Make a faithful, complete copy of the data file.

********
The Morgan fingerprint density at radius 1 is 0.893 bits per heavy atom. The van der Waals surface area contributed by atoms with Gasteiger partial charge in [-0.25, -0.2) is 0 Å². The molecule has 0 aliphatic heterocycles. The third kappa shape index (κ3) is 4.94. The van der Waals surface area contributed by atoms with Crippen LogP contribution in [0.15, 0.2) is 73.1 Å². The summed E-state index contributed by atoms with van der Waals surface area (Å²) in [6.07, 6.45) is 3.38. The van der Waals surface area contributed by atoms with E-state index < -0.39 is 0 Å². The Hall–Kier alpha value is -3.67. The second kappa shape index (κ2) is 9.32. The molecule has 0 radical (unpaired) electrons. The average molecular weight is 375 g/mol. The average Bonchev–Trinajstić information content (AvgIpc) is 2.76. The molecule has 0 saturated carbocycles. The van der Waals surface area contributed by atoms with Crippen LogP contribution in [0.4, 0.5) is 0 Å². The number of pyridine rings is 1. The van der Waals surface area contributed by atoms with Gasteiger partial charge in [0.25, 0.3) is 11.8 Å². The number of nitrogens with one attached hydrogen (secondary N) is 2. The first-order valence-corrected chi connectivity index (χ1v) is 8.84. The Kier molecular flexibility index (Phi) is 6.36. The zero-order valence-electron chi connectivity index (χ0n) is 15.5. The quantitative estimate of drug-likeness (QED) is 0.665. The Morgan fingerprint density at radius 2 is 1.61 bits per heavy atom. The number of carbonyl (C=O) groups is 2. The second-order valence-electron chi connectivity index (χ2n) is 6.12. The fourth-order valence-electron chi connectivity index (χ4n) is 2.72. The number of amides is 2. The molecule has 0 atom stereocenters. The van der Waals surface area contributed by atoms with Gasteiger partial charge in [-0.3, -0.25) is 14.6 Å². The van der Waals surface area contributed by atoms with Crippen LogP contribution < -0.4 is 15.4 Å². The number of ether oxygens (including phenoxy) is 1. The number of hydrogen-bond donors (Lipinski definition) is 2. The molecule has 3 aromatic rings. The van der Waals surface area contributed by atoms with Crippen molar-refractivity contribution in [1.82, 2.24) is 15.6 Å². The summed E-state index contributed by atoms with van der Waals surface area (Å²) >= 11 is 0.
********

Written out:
The Morgan fingerprint density at radius 1 is 0.893 bits per heavy atom. The van der Waals surface area contributed by atoms with Gasteiger partial charge in [-0.25, -0.2) is 0 Å². The molecule has 0 aliphatic heterocycles. The third kappa shape index (κ3) is 4.94. The van der Waals surface area contributed by atoms with Crippen LogP contribution in [0.15, 0.2) is 73.1 Å². The summed E-state index contributed by atoms with van der Waals surface area (Å²) in [6.07, 6.45) is 3.38. The van der Waals surface area contributed by atoms with E-state index < -0.39 is 0 Å². The Hall–Kier alpha value is -3.67. The second kappa shape index (κ2) is 9.32. The molecule has 0 radical (unpaired) electrons. The average molecular weight is 375 g/mol. The average Bonchev–Trinajstić information content (AvgIpc) is 2.76. The molecule has 0 saturated carbocycles. The van der Waals surface area contributed by atoms with Crippen LogP contribution in [0.4, 0.5) is 0 Å². The number of pyridine rings is 1. The van der Waals surface area contributed by atoms with Gasteiger partial charge in [0.25, 0.3) is 11.8 Å². The number of nitrogens with one attached hydrogen (secondary N) is 2. The first-order valence-corrected chi connectivity index (χ1v) is 8.84. The Kier molecular flexibility index (Phi) is 6.36. The zero-order valence-electron chi connectivity index (χ0n) is 15.5. The quantitative estimate of drug-likeness (QED) is 0.665. The Morgan fingerprint density at radius 2 is 1.61 bits per heavy atom. The number of carbonyl (C=O) groups is 2. The second-order valence-electron chi connectivity index (χ2n) is 6.12. The fourth-order valence-electron chi connectivity index (χ4n) is 2.72. The number of amides is 2. The molecule has 0 atom stereocenters. The van der Waals surface area contributed by atoms with Gasteiger partial charge in [-0.3, -0.25) is 14.6 Å². The van der Waals surface area contributed by atoms with Crippen LogP contribution < -0.4 is 15.4 Å². The number of ether oxygens (including phenoxy) is 1. The number of hydrogen-bond donors (Lipinski definition) is 2. The molecule has 3 aromatic rings. The van der Waals surface area contributed by atoms with Crippen molar-refractivity contribution in [1.82, 2.24) is 15.6 Å². The summed E-state index contributed by atoms with van der Waals surface area (Å²) >= 11 is 0.